Remix Culture and Lawrence Lessig

I’m finally getting around to reading something longer than an article or blog post by Lawrence Lessig. In preparation for my fall course I’ll be teaching here at Baruch College, “Information Research in the Social Sciences and Humanities,” (the course site from spring 2010 is still up), I’m trying to find more material that will make remix culture a theme for the course. This three-credit course has essentially the same learning goals you might create for a one-shot course for a first-year composition class; the real difference is that we get to take a deep dive into topics that we would only just skim in the one-shot.

This fall, my class will be part of the learning communities program here at Baruch, which means the twenty-two first-year students in my class will also be block scheduled so they are in other classes together. As part of this program, I am teamed up with another professor teaching one of the classes the students are taking, an introduction to ethics class in the philosophy department. The point of contact between our two classes will be issues of ethics; while the philosophy class is distinctly aimed at approaching ethics at the theoretical level, my class will delve into applied ethics. Specifically, I want my students to delve into the ethics of information use and reuse by having them try to delineate the boundaries between sharing, remix, reuse, homage, collage, plagiarism, originality, etc.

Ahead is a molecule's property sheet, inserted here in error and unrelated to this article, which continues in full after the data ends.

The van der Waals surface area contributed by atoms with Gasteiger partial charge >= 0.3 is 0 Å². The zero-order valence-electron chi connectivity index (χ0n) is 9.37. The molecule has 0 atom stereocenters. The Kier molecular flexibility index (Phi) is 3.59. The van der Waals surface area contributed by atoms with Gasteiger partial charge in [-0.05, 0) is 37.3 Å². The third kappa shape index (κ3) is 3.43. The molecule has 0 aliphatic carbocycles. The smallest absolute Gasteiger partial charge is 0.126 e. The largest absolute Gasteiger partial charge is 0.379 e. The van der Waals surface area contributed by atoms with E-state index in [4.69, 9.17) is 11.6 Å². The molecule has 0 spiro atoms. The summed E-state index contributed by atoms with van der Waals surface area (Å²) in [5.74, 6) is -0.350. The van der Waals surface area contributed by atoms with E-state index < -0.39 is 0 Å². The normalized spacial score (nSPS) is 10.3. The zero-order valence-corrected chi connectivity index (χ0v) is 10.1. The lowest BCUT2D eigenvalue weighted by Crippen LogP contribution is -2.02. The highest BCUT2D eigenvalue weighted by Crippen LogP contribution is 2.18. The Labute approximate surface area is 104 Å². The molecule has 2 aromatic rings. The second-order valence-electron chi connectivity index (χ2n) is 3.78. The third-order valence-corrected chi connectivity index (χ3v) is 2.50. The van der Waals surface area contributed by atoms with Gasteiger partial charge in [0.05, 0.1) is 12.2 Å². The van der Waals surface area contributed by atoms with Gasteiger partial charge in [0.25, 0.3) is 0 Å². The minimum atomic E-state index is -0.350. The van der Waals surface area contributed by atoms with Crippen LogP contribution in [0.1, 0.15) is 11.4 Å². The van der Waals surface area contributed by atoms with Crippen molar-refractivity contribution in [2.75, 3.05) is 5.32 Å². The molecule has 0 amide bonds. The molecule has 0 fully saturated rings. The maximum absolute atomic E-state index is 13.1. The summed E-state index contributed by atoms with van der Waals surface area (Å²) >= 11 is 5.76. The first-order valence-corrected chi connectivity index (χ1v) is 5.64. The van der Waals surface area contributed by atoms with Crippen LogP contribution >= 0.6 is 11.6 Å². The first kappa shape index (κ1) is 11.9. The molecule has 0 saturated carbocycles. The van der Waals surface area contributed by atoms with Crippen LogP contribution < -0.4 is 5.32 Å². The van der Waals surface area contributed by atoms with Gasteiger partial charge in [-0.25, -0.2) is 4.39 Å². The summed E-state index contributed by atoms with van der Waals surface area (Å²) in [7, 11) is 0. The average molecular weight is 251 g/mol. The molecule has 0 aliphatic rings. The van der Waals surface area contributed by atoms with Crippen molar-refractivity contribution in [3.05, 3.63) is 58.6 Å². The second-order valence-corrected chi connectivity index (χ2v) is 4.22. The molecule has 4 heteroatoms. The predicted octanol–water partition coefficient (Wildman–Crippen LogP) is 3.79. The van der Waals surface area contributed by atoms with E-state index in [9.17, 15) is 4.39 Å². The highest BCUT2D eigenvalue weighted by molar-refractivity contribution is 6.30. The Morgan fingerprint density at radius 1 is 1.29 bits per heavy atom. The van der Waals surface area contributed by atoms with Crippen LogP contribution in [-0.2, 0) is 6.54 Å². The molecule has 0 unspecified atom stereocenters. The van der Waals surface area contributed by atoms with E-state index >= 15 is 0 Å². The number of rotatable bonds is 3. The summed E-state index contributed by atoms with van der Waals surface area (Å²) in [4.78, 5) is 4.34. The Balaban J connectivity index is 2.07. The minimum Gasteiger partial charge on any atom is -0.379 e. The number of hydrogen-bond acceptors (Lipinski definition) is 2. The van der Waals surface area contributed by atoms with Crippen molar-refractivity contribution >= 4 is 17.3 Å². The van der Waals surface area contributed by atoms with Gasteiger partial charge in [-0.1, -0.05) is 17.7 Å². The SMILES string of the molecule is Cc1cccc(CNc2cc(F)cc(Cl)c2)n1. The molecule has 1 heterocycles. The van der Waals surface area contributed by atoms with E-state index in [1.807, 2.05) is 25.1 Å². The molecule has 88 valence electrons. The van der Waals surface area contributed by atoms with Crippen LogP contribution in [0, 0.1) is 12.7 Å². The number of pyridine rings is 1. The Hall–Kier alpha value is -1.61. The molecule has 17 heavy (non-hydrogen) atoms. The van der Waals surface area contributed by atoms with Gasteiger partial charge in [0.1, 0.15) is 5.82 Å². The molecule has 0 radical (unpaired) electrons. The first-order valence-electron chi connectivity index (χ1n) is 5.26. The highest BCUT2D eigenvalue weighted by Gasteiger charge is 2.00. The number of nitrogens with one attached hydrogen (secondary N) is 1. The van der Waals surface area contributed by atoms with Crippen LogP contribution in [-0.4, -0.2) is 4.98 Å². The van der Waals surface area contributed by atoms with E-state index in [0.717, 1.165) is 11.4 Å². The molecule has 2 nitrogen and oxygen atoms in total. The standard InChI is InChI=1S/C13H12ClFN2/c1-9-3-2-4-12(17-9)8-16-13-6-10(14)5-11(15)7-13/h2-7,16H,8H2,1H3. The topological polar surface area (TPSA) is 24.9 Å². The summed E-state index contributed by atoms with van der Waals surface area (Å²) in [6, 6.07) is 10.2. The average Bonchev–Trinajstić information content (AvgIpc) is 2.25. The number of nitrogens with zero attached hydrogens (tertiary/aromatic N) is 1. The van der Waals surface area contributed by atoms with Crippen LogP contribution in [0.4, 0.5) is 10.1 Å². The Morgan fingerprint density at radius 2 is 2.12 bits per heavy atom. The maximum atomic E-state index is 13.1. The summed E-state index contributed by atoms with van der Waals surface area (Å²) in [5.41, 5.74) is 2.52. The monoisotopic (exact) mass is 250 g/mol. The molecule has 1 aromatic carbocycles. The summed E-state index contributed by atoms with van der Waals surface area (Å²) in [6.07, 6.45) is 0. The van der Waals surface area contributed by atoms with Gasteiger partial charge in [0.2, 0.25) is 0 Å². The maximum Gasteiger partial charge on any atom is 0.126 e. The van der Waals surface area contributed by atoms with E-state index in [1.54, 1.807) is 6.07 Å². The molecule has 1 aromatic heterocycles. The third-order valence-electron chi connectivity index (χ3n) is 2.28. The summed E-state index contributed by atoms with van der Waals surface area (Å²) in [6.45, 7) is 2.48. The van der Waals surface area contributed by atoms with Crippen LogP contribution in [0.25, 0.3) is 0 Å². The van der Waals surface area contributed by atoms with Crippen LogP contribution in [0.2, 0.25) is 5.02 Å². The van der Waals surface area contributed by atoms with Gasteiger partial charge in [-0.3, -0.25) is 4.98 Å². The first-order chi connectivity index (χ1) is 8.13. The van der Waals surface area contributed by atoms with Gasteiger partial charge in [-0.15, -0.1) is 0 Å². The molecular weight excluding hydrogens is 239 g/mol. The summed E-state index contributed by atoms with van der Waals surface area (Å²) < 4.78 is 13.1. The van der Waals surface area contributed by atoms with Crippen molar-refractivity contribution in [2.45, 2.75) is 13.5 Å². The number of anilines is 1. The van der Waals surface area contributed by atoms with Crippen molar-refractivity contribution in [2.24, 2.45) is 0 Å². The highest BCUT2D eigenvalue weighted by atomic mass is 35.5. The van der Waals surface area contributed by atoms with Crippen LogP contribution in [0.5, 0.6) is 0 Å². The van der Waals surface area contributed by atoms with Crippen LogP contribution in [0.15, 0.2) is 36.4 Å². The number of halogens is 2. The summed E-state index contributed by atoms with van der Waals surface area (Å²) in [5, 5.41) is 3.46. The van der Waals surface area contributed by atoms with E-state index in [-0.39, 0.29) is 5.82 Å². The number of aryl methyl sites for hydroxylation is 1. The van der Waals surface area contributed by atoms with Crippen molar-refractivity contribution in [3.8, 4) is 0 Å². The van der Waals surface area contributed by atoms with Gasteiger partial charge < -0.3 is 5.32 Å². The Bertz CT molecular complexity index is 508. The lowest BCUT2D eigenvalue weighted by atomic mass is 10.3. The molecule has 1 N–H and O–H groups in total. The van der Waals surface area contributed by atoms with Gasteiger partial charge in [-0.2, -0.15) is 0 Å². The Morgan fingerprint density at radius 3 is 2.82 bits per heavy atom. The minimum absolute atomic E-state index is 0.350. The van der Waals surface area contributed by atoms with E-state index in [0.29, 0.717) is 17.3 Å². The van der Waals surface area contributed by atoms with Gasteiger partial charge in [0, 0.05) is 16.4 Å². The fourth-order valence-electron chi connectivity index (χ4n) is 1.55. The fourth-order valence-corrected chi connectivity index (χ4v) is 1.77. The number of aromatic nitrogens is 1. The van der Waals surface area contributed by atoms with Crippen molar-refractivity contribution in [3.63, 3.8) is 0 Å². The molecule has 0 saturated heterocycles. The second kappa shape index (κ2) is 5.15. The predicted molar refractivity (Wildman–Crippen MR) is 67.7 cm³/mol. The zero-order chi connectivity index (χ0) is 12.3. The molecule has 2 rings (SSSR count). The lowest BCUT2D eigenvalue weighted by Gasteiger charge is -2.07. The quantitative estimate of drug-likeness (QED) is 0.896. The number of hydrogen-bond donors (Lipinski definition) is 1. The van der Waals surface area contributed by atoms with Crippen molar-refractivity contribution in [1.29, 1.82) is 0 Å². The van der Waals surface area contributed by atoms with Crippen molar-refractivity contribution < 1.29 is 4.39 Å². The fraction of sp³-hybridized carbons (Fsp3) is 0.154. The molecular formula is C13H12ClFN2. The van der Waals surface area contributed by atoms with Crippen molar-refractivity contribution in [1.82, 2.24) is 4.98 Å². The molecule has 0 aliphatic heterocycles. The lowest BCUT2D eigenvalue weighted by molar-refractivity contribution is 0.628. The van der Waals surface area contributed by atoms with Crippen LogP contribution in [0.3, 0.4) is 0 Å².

The music of Greg Gillis, better known as Girl Talk, will be the springboard for some of the discussions I hope to have. Gillis is known for building songs out of hundreds of samples of other songs. Last spring, my class talked about this for one highly productive day following our viewing of a documentary that features his work (RIP: A Remix Manifesto). I’m now reading Lawrence Lessig’s 2008 book, Remix: Making Art and Commerce Thrive in the Hybrid Economy, to see if there is a chapter we might read in class. When I am done with that book this week, I hope to dive into Henry Jenkins 2006 book, Convergence Culture: Where Old and New Media Collide, for more ideas.

My Summer Projects

Personal Projects

  1. Port over the decade old content from my Teaching Librarian website into a new Drupal version.
  2. Finish editing of an article about McCarthyism and the central library of the New York Public Library. I’m hoping the journal editors will let me post a pre-peer reviewed draft online.
  3. Rework my syllabus for the LIB 1015 class that I taught for the first time this spring. Since my fall class will be part of the college’s learning communities program, my students (all first year students) will also be in a philosophy class (an intro to ethics course). The philosophy professor and I are looking for points of alignment between our courses.

Projects for My Co-workers and Me

  1. Expand my library’s collection of LibGuides.
  2. Work on ways to improve the answering percentage among the six CUNY libraries that share a group subscription to QuestionPoint (answering percentage is ratio that compares the number of questions your library puts into the cooperative service to the number of questions your library answers).
  3. Revise an old plagiarism tutorial.
  4. Write a proposal for a text message reference service.
  5. Rething the process of taking in requests for research consultations and for delegating them to librarians.
  6. Do usability testing of the union catalog shared by CUNY libraries.